Sorry, Not Sorry - New Study Indicates That Remorse Not Enough to Deter Dishonesty

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A recent study by reveals that people show regret about their transgressions - yet continue to commit them - are more deceitful, manipulative, and narcissistic than people who do not have any remorse.

It’s healthy to show remorse when you commit an act of transgression, but it may not be enough to deter it, at least for some people.

The difference between genuine repentance and insincere remorse is a conscious perseverance to become a better person…otherwise, it’s just lip service.

It’s healthy to show remorse when you commit an act of transgression, but it may not be enough to deter it.

The term “virtue signaling” was coined to describe people who declare outrage over injustices that they want people to think they care about, but contribute little effort, if any, to resolve. Essentially, they use virtue signaling as an opportunity to boost their social status and flaunt their moral superiority. This tactic is often used by prominent people and companies as a means to buff out a tarnished reputation, or deflect attention from a scandal. Recent research from analyzing the profile of people who show remorse for their dishonesty, but continue to lie, cheat, and manipulate regardless, may shed some additional light on this phenomenon.

Collecting data from 8,864 who took the Integrity and Work Ethic Test, Queendom researchers focused on two groups dishonest people: Those who remorseful about their actions, and those who don’t show regret about their deceitfulness. Here’s how they compared on different personality traits associated with honesty/dishonesty: (Note - scores on the scales below range on a scale from 0 to 100. The higher the score, the stronger the trait).

  • Cynical View of Morality: Score of 63 for the remorseful group vs. 58 for the unremorseful group> Sense of Entitlement: 65 vs. 58
  • Deception: 68 vs. 61
  • Disdain for Gullible People: 69 vs. 65
  • Disdain for Rule-followers: 67 vs. 61
  • Disdain for Weakness: 79 vs. 63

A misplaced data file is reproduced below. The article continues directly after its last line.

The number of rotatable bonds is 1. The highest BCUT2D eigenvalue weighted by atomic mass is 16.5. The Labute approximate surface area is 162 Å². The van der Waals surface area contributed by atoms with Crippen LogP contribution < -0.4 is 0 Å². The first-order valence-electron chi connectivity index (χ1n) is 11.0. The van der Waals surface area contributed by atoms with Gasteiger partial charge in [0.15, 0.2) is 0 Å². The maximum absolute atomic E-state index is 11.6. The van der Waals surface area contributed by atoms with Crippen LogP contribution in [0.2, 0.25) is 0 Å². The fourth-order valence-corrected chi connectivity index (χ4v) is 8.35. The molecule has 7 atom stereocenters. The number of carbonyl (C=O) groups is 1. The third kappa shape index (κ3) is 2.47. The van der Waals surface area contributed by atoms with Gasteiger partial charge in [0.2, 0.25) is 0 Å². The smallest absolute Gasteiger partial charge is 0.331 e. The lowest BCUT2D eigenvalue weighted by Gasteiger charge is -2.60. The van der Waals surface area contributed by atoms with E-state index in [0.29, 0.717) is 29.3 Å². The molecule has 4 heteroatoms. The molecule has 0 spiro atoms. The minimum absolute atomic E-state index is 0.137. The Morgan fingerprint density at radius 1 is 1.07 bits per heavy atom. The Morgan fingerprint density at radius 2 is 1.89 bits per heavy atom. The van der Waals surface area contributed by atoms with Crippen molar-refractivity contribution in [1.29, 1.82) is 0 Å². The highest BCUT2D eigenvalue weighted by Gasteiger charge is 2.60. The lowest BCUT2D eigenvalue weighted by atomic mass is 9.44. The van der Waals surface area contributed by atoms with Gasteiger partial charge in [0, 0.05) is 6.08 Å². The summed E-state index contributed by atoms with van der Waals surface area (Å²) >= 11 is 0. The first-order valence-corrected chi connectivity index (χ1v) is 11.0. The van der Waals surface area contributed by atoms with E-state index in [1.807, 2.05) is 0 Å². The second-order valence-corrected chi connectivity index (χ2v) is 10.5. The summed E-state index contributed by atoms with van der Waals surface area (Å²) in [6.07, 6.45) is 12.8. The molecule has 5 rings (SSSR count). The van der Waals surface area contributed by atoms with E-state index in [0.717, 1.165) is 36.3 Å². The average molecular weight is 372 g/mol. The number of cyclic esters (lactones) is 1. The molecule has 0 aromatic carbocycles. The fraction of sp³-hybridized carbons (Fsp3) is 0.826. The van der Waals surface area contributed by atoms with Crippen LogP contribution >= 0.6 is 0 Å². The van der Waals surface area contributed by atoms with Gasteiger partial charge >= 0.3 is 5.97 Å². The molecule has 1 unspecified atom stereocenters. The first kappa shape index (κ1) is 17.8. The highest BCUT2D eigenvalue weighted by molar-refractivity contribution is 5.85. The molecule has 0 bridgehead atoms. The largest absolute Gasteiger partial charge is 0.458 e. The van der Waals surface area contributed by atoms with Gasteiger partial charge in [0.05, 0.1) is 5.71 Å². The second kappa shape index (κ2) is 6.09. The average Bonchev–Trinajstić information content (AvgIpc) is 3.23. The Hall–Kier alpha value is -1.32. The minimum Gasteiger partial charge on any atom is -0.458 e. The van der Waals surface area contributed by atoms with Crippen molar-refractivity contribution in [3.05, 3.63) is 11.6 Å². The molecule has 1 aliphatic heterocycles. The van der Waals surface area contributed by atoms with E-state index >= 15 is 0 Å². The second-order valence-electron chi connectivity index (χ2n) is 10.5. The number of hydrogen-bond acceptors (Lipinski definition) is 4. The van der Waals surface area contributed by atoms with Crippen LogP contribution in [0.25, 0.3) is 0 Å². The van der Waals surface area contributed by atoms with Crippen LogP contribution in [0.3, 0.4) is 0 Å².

• Schadenfreude: 78 vs. 66
  • Antagonism: 70 vs. 53
  • Vindictiveness: 71 vs. 66
  • Maliciousness: 41 vs. 58
  • Manipulation: 77 vs. 64
  • Calculating: 77 vs. 67
  • Sense of Grandiosity/Superiority: 76 vs. 59
  • Strong Desire for Admiration: 73 vs. 57

Although the remorseful group outscored the unremorseful group on the following positive traits, they did not act as a deterrent to discourage further dishonesty:

  • Altruism: Score of 78 for the remorseful group vs. 54 for the unremorseful group
  • Strict Sense of Justice: 78 vs. 54
  • Trustworthiness: 54 vs. 46
  • Accountability: 62 vs. 53
  • Loyalty: 57 vs. 50

“This was a surprising study result to say the least - it’s not what we expected,” explains Dr. Jerabek, president of PsychTests, the parent company of Queendom. “However, we have a couple of theories as to why the remorseful group, who reported that they feel bad when they behave in a dishonest manner, still continue to act deceitfully. First, their sense of superiority, desire for admiration, and tendency to manipulate others points to a possible narcissistic personality. Narcissists are notorious for lacking empathy and compassion for others, but they will show remorse, or a semblance of regret, if it suits their needs - to get into someone’s good graces, for example. Furthermore, narcissists have no qualms about using underhanded means to get what they want. Yet, if you accuse them of a wrongdoing, they will battle you fiercely to defend their honor. After all, their entire image is based on a lie. If their dishonesty is exposed, they lose everything.”

“Another theory as to why the remorseful group continues to be dishonest comes down to two key traits: Their altruism and strict sense of justice. This may be the recourse they use to justify their deceitfulness by noble goals … hence the virtue-signaling. They may say something like, ‘How can you accuse me of dishonesty? So what if I told a white lie? I give to charity and speak up against injustice!’ It’s not uncommon to see purported ‘pillars of the community’ use this tactic when they are accused of a deceitful act, or when they want to distract people from a scandal. What our study has shown is that while it’s healthy to show remorse when you commit an act of transgression, it may not be enough to deter it, at least for some people, particularly those who lack other protective traits, such as trustworthiness and empathy.”

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About PsychTests AIM Inc.
PsychTests AIM Inc. originally appeared on the internet scene in 1996. Since its inception, it has become a pre-eminent provider of psychological assessment products and services to human resource personnel, therapists, academics, researchers and a host of other professionals around the world. PsychTests AIM Inc. staff is comprised of a dedicated team of psychologists, test developers, researchers, statisticians, writers, and artificial intelligence experts (see The company’s research division, Plumeus Inc., is supported in part by Research and Development Tax Credit awarded by Industry Canada.

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Ilona Jerabek, PhD
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